In a context of multi-factor transition faced by European healthcare systems, a new set of complexities arises: new technology implementation, relationship with patients, social networks, regulation according to national laws and European directives. Those factors are changing equilibrium with potential underlying risks going beyond current resilience. Risk Management offers levers to secure and optimize operations, with the need for an innovative approach to adapt to emerging and evolving risk profiles.
In this context, and following up on the first edition organised in November 2018, UEHP and SHAM teamed up to organise an interactive working session on innovation in hospital risk management in Brussels, at the hearth of the EU. During this one day session, participants could benefit from a selective panel of experts and counterparts to foster active contribution, interactivity, mutual thinking and share lessons learnt from various experience and concrete actions from all over Europe. The workshop offered a platform to discuss on the latest trends on Risk management, as well as to network with top European Executives and Risk Managers and discuss about experiences, problems and best practices.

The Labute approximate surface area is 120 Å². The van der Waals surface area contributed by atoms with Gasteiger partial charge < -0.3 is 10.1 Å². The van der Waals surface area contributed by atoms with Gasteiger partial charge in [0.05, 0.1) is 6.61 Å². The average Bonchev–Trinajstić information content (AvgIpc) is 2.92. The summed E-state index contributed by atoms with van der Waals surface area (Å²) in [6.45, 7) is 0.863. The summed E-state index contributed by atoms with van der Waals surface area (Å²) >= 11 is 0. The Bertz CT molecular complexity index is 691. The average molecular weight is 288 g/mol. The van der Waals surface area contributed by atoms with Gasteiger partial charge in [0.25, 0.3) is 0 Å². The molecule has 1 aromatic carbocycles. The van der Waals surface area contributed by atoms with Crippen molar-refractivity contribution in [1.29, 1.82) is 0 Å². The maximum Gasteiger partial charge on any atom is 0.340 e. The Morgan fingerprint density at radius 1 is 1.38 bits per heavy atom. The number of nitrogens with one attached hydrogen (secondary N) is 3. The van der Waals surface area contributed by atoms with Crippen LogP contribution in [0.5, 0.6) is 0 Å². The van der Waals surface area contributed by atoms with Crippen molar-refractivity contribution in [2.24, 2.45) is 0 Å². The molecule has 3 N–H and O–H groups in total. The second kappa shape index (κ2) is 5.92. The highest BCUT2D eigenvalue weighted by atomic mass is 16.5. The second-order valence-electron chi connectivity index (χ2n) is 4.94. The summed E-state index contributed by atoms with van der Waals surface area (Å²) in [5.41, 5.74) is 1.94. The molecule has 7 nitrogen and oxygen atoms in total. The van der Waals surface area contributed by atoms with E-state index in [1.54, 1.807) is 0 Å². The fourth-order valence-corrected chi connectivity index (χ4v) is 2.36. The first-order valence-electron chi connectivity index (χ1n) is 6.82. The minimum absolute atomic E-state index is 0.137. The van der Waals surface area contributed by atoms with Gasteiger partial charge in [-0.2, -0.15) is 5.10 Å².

We had an intensive full day working session with participants coming from 7 different European countries and experts from the leading European hospitals groups sharing their knowledge on how Risk Management is evolving.
The morning session was dedicated to Germany, with a focus on the approach and methodologies from two of the main hospitals groups in Germany, Sana Kiniken and Asklepios Kliniken.